The Forgetfulness of God
This is the fourth post in a 4-part series by Fr. Hagan.
The day before the death of Pope John Paul II, Joseph Cardinal Ratzinger — soon to be Pope Benedict XVI — gave a speech on the occasion of his reception of the St. Benedict Award for the promotion of life and the family in Europe. The address was given at the Abbey of St. Scholastica, in Subiaco, Italy, founded by St. Benedict of Nursia in the 6th century B.C. Think back to the last piece on Alisdair McIntyre, who prophesied that the rebuilding of our society would require a “new and different St. Benedict.”
Ratzinger spoke immediately of the horror of nuclear and biological weapons, which threaten human existence itself. But he continues on to speak of another threat to humanity, not the threat of extinction of the species but rather to the spiritual life of man, a threat to his good and to his freedom. This comes from the power that technology has not only to increase radically the disastrous effects of war but also to bring about assaults upon the environment and the spiritual well-being of man. The power of human science and technology is not an unqualified good but always presents us with an ambiguity such that if we do not rise to the occasion with advances in moral knowledge our technological mastery becomes the instrument of our destruction rather than the key to our freedom.
Ratzinger, like McIntyre, notes that although we have not lost the ability to speak in moral terms (we still can use words like “justice”, “peace”, and “conservation”, for instance) our moral language has become ambiguous and is focused almost always on the behavior of “others.” We think that all problems come from “the system” but we don’t remember that we are the ones who built the system and if we ourselves are corrupt the system will be corrupt as well. Our morality has now taken almost exclusively a political and technical manifestation. We think that even the claims of Christianity are really masked political claims. If this is true, then every religious aspiration, every desire for knowledge of God and unity with him, is really just a political desire that can be satisfied through political action. Combine this with the worship of self-creation through technology and we’ve found the key to the secularized life: politics and technology are the only “truths” to be discovered and they are not really truths but instruments of self-creation and weapons to be wielded against enemies, whether the enemy be “the others” or our own alienated selves.
The cultural disease of the Secular Age, says Benedict XVI, is not philosophical atheism but rather practical atheism. We may or may not believe that there is a God or even have any arguments for or against his existence. In fact, most people still do believe that God exists. The disease, for Benedict, is rather this: whatever our intellectual “belief”, we live as if God did not exist. We make no decision in our lives or for society with serious reference to God. We conduct ourselves as if we are totally on our own, as if God is not involved with us or interested in us, as if our lives bear no relation to him. Thus we are thrown back upon our own resources, and how at once awesome and meager they are. Ours is at once the age of singular technological mastery, economic prosperity, and individual liberty, and the age of violence and oppression on a scale unprecedented in human history. In our bid for self-powered ascendency to divinity, in our attempt by politics and technology to create the Kingdom of God on earth, we find again and again that things fall apart and what comes is some new form of oppression, some more technologically sophisticated and diabolical mode of domination by those who have power over those who don’t.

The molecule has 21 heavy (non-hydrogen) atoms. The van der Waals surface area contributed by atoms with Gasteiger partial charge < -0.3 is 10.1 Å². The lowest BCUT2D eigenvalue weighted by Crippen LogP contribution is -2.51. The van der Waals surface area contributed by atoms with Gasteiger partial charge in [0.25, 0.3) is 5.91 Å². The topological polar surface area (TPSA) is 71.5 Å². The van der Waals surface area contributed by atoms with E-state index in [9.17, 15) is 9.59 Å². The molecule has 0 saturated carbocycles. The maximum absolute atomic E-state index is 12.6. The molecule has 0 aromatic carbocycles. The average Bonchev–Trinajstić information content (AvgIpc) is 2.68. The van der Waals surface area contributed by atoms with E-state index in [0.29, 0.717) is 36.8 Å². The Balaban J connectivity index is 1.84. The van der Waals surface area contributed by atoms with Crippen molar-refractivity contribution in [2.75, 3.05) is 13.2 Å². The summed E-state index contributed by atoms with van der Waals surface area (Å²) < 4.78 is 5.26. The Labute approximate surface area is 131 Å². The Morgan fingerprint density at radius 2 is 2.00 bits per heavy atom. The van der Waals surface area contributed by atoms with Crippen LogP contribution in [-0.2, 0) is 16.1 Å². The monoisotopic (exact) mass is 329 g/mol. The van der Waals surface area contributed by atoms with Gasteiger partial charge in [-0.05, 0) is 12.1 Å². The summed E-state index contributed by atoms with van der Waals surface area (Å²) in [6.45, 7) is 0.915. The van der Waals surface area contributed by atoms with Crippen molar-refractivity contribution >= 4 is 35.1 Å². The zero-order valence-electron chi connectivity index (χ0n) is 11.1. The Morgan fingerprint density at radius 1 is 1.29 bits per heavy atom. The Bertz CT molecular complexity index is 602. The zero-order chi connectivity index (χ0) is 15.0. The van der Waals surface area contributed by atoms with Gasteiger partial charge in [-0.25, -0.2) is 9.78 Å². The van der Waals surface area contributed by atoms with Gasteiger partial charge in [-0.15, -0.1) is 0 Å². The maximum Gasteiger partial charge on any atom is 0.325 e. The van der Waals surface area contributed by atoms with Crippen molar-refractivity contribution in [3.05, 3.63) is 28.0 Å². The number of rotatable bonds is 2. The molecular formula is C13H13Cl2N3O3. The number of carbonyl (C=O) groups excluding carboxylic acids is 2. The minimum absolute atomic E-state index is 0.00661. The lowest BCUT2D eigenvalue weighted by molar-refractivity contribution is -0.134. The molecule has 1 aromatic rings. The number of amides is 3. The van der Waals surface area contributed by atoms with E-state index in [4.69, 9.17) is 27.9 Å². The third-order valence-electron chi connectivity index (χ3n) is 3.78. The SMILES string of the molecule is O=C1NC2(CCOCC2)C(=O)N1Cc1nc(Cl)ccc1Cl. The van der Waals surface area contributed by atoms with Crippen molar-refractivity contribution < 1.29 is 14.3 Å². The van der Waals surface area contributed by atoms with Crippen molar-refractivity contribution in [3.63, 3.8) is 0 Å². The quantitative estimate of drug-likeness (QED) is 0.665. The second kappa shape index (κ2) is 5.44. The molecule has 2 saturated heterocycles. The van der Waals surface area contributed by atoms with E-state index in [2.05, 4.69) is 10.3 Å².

This God-forgetfulness, argues Ratzinger, is not about any god whatsoever. It is neither about some idea of God “as we understand him” nor is it about the God of Deism who merely watches us “from a distance.” Rather, it is the “God of Jesus Christ” who has been forgotten. It is Christianity, after all, that is the original heart and engine behind our western culture of freedom and personal dignity. Through centuries of nourishment by Christianity western society was transformed from the rule of melancholic pagan irrationality, ambition, and power, to a society where the inner aspiration to freedom, truth, and the good brought about a slow but steadily progressive reformation of all social structures. This society was never perfect. Nevertheless there had been laid for centuries a broad and deep foundation for a society within which the idea of personal dignity, rights, justice, and freedom were harmonized with communal responsibility for the good of all. Our western society now projects its “enlightened” secularism across the world. Increasingly we live in a global west which attempts to carry on with progress while rejecting its own animating spirit. What results is not a human culture but rather the ghost and shadow of one.
In an age of social media sloganeering and virtue-signaling, the temptation to hypocrisy by giving lip-service to “social justice” (or in the Catholic world, to the “common good”) is a clear and present danger. “Being for” such notions can become an ersatz version of our former religion, which we mistakenly believe was only ever about ethical-political values anyway. Christianity, however, is something else before morality or political ethics. Before anything, Christianity is about God revealing himself to us in order to reveal us to ourselves. Christ tells us that God has brought us into being from his personal (Trinitarian) communion and thus that he has made us for communion. To live in the communion of God is at once to find our identities and dignity as individuals and also to find our place in the human community. At home in the divine communion, I am at home with the power that makes it possible for me to transcend my alienated, violent, death-stricken self and become a true force for good in the world.